@nickat – a plate charger is a decorative plate that is larger than a normal plate and it is used at a place setting. You do not eat from this plate! It doesn’t usually look like a normal plate – I have mostly seen seen metallic and other more ornate ones. If the table is set with plates, dinner plates are stacked on top of the chargers. If it is a buffet, each place is set with a charger, which diners leave at their places when they go to get their meal, then return to the table and place the buffet plate on top of the charger.

    @Susie – you do the same thing with the napkin at the end of the meal – fold it loosely and place it next to your plate. Never on the chair – it’s considered bad manners. As for stacking – never ever. I can hear my mother with her “no stacking rule.” Even with large dinners, Plates must be cleared two at a time (one in each hand) – it may take a while – get a few helpers! And as for your son-in-law, absolutely gently and sweetly remind him that manners DO matter – and you never have a second chance to make a first impression. Good manners go a long way in relationships, business and otherwise.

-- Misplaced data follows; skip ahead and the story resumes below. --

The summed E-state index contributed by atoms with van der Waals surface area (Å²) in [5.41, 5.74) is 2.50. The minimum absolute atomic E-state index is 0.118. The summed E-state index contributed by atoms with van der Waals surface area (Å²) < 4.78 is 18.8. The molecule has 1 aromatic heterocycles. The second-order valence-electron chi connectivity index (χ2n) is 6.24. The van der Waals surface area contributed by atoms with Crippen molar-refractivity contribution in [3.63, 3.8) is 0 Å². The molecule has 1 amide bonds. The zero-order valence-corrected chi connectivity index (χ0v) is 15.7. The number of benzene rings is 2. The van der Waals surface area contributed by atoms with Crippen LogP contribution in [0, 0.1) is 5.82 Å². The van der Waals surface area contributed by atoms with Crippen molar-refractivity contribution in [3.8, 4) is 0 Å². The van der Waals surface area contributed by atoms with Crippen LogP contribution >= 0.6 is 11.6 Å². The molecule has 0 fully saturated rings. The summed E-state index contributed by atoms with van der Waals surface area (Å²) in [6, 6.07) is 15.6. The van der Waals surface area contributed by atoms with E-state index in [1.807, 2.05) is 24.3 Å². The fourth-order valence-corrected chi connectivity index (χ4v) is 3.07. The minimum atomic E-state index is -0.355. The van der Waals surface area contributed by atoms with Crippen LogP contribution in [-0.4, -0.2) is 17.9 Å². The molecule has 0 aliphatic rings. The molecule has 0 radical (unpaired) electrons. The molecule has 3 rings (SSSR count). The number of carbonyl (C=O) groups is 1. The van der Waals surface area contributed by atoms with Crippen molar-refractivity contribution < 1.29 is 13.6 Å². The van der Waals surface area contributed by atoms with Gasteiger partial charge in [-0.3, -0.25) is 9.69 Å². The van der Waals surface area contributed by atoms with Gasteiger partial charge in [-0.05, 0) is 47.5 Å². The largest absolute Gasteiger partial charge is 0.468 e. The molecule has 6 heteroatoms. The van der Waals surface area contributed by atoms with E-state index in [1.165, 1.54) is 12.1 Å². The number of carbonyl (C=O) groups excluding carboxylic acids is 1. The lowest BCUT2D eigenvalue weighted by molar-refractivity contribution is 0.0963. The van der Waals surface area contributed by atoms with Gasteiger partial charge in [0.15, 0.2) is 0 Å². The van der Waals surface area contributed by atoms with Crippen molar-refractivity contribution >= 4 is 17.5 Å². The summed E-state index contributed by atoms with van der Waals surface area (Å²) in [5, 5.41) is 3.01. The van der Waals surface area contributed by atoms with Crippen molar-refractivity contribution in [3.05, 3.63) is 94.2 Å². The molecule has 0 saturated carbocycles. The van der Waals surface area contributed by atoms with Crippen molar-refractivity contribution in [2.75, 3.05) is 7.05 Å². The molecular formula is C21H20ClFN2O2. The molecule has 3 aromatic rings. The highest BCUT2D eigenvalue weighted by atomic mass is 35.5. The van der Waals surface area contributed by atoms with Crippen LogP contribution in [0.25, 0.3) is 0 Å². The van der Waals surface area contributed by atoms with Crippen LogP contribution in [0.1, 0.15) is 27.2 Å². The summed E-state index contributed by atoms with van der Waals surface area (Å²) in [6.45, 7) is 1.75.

7. Marie-Eve says:

    For the bread tip, if you look at your right hand, it forms a “d” letter for drink… your glass, or glasses, should be on that side!

    Left “b” bread, Right “d” drink!

  8. Gina says:

    Unless you’re dining with the pope I find all of this very restricting. I like people to come into my home and feel like it’s theirs. A relaxed atmosphere with everyone hanging in the kitchen, picking as I cook, passing heaping plates of family style offerings.